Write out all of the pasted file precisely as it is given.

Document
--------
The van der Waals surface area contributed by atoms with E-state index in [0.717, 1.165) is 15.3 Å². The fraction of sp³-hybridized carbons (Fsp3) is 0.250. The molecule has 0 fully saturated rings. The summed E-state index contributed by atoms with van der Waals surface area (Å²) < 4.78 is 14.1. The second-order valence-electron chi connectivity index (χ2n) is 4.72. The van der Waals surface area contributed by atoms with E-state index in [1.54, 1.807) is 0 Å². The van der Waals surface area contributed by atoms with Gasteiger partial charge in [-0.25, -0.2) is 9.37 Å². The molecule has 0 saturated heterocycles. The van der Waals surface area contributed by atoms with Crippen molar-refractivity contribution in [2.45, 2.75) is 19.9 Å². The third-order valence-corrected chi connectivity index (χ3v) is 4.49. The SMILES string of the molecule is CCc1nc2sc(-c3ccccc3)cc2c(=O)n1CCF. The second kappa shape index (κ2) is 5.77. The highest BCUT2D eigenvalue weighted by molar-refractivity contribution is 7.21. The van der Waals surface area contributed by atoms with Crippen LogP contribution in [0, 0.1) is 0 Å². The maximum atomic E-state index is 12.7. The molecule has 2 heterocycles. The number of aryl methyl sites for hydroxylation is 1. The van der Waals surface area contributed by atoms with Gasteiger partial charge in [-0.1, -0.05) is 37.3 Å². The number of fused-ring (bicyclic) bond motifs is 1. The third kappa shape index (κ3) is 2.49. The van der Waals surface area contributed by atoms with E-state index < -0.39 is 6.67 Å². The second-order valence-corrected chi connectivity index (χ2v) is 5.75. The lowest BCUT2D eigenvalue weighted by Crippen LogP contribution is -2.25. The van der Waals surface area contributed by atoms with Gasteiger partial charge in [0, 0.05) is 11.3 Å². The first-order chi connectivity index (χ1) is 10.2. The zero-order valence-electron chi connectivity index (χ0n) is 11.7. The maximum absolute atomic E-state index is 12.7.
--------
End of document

The van der Waals surface area contributed by atoms with E-state index in [0.717, 1.165) is 15.3 Å². The fraction of sp³-hybridized carbons (Fsp3) is 0.250. The molecule has 0 fully saturated rings. The summed E-state index contributed by atoms with van der Waals surface area (Å²) < 4.78 is 14.1. The second-order valence-electron chi connectivity index (χ2n) is 4.72. The van der Waals surface area contributed by atoms with E-state index in [1.54, 1.807) is 0 Å². The van der Waals surface area contributed by atoms with Gasteiger partial charge in [-0.25, -0.2) is 9.37 Å². The molecule has 0 saturated heterocycles. The van der Waals surface area contributed by atoms with Crippen molar-refractivity contribution in [2.45, 2.75) is 19.9 Å². The third-order valence-corrected chi connectivity index (χ3v) is 4.49. The SMILES string of the molecule is CCc1nc2sc(-c3ccccc3)cc2c(=O)n1CCF. The second kappa shape index (κ2) is 5.77. The highest BCUT2D eigenvalue weighted by molar-refractivity contribution is 7.21. The van der Waals surface area contributed by atoms with Crippen LogP contribution in [0, 0.1) is 0 Å². The maximum atomic E-state index is 12.7. The molecule has 2 heterocycles. The number of aryl methyl sites for hydroxylation is 1. The van der Waals surface area contributed by atoms with Gasteiger partial charge in [-0.1, -0.05) is 37.3 Å². The number of fused-ring (bicyclic) bond motifs is 1. The third kappa shape index (κ3) is 2.49. The van der Waals surface area contributed by atoms with E-state index < -0.39 is 6.67 Å². The second-order valence-corrected chi connectivity index (χ2v) is 5.75. The lowest BCUT2D eigenvalue weighted by Crippen LogP contribution is -2.25. The van der Waals surface area contributed by atoms with Gasteiger partial charge in [0, 0.05) is 11.3 Å². The first-order chi connectivity index (χ1) is 10.2. The zero-order valence-electron chi connectivity index (χ0n) is 11.7. The maximum absolute atomic E-state index is 12.7.